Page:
Thursday, June 14, 2012
In Paul's introduction of his letter to the Romans he states that the readers (Gentiles and Jews alike), are "...called of Jesus Christ; to all who are beloved of God in Rome, called as saints..." (v. 6-7). Called here is the greek word "klētos". Defined as follows...
1) called, invited (to a banquet)
a) invited (by God in the proclamation of the Gospel) to obtain eternal salvation in the kingdom through Christ
This word is repeated 10 times in the Greek concordance of the New Testament (Matt 22:14, Rom 1:1, 1:6, and 1:7, Rom 8:28, 1 Cor 1:1, 1:2, and 1:24, Jude 1:1, and Rev 17:14). Each time its use indicates God's invitation/calling to his servants (that's us). It is a call to the faith which produces obedience to Christ. As Paul states in Romans 1:4-5, "...Jesus Christ our Lord, through whom we [the apostles] have received grace and apostleship to bring about the obedience of faith among all the Gentiles [applicable to us] for His name's sake..."
My point is this. We do not have an active part in seeking out the gift of God and eternal salvation. To say that we have "found" Christ is analogous to nothing more than a game of hide and seek with a 6-month-old baby. We have but to remove the scales from our eyes and hearts to find the gift of eternal salvation. If God were to be hidden, because of his infinitude, he would never be found. Certainly no one could be better at a game of hide and seek than the Creator himself. But because of his infinite grace and mercy, He sought us out! He sent His son to pay the ultimate price for us to have continual communion with him. Praise God that he reveals himself to us! Finding Christ is simple (we make it hard). Following Christ demands your life, but is infinitely and eternally rewarding.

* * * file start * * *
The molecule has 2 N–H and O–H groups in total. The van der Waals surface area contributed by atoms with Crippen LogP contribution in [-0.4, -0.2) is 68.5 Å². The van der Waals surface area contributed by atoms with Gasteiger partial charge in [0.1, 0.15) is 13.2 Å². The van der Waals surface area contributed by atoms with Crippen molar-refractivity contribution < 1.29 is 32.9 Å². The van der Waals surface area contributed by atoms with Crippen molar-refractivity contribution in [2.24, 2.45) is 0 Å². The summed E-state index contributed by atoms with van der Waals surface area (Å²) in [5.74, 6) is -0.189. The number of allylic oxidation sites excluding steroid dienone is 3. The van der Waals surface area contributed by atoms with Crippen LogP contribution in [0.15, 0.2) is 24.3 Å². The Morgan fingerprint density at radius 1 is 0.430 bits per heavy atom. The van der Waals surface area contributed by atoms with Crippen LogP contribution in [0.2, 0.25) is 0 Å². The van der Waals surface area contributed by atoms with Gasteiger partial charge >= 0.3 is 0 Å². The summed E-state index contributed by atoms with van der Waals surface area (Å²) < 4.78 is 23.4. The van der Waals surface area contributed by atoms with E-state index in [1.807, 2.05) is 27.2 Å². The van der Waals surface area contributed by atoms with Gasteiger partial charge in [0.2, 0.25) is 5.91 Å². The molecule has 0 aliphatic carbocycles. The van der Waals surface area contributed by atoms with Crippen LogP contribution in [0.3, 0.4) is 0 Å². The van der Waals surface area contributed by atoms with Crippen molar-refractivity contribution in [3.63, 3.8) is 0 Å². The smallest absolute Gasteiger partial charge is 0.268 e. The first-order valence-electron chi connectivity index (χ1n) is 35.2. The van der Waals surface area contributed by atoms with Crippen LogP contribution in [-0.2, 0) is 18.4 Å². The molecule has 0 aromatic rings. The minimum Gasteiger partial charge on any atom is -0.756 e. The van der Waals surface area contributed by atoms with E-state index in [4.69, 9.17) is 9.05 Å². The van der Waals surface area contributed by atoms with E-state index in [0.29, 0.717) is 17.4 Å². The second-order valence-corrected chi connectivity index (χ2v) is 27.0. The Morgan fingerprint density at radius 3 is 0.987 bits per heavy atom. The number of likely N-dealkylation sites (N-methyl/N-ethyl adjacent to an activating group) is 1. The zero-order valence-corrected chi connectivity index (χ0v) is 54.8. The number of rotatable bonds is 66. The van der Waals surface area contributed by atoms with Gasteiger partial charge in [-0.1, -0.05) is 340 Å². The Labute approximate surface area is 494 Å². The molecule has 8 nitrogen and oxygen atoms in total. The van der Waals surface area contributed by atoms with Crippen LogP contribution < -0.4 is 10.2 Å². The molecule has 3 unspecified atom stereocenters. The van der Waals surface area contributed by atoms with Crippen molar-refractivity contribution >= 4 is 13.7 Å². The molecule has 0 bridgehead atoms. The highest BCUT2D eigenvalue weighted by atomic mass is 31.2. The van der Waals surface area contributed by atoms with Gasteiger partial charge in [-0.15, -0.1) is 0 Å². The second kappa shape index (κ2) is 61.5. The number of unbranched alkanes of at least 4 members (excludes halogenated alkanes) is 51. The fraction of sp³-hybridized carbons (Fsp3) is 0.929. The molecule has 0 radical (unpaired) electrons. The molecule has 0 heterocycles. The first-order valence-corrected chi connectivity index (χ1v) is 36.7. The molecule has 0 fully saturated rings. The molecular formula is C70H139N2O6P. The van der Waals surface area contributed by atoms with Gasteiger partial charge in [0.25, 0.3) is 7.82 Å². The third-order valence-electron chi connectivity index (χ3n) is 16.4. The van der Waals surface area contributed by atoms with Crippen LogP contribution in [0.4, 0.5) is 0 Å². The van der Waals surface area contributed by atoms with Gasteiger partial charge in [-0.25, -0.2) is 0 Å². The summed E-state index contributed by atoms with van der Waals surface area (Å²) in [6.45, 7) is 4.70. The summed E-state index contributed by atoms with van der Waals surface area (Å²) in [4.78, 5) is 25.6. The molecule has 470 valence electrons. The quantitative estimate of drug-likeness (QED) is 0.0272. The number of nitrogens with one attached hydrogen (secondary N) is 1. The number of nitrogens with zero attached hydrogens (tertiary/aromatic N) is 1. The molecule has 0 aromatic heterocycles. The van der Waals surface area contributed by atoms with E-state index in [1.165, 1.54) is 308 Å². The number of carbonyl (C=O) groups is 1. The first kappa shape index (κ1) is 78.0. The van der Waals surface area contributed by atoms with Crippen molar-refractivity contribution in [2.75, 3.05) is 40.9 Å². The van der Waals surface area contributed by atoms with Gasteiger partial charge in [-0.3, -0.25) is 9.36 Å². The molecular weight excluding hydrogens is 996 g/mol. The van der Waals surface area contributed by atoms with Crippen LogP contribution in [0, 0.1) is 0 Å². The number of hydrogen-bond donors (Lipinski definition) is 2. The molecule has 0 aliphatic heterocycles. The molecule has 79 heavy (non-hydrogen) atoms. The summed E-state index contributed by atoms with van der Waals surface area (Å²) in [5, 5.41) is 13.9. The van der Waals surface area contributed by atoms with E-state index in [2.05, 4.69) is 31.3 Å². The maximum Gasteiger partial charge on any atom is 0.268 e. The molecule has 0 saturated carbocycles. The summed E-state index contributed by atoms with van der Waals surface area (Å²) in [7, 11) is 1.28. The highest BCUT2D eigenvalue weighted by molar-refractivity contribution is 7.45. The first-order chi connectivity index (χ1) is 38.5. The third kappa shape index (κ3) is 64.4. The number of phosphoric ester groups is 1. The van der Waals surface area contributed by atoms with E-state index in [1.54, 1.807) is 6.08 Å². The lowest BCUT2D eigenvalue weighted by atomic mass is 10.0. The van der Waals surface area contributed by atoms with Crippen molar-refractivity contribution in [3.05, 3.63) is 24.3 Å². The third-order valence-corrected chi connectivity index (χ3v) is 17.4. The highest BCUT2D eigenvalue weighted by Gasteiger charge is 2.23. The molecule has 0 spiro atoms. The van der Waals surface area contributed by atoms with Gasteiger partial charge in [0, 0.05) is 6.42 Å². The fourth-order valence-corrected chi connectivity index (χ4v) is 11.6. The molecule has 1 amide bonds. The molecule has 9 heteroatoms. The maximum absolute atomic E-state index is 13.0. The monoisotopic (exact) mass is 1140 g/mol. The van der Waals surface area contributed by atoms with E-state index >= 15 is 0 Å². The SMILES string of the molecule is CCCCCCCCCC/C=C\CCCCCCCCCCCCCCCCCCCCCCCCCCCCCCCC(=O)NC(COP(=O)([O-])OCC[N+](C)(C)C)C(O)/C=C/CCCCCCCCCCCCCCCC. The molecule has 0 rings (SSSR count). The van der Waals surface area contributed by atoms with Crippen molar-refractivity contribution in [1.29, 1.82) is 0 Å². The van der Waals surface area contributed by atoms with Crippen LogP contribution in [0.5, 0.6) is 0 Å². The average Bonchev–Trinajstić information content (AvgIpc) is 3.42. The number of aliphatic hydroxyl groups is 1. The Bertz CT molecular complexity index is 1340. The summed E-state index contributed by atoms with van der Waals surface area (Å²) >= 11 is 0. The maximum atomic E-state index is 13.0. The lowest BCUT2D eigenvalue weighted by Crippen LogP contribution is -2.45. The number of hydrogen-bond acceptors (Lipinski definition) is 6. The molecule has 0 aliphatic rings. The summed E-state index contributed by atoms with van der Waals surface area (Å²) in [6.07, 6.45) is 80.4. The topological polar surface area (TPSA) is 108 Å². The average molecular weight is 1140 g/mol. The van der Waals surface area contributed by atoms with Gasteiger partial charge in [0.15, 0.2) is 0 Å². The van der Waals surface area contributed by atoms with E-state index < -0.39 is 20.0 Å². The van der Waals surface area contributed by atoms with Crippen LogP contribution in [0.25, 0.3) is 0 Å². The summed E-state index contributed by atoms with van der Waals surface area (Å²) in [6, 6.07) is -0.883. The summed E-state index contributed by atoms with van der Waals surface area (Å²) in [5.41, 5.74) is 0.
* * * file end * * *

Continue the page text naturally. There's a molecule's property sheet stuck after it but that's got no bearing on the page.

Tuesday, May 1, 2012
Ponder infinitude, infinitely
Command thoughts of omnipotence
Be wholly holy
...and when all else fails, surrender to the invisible, perfect, unadulterated, overwhelming existence of the one true God.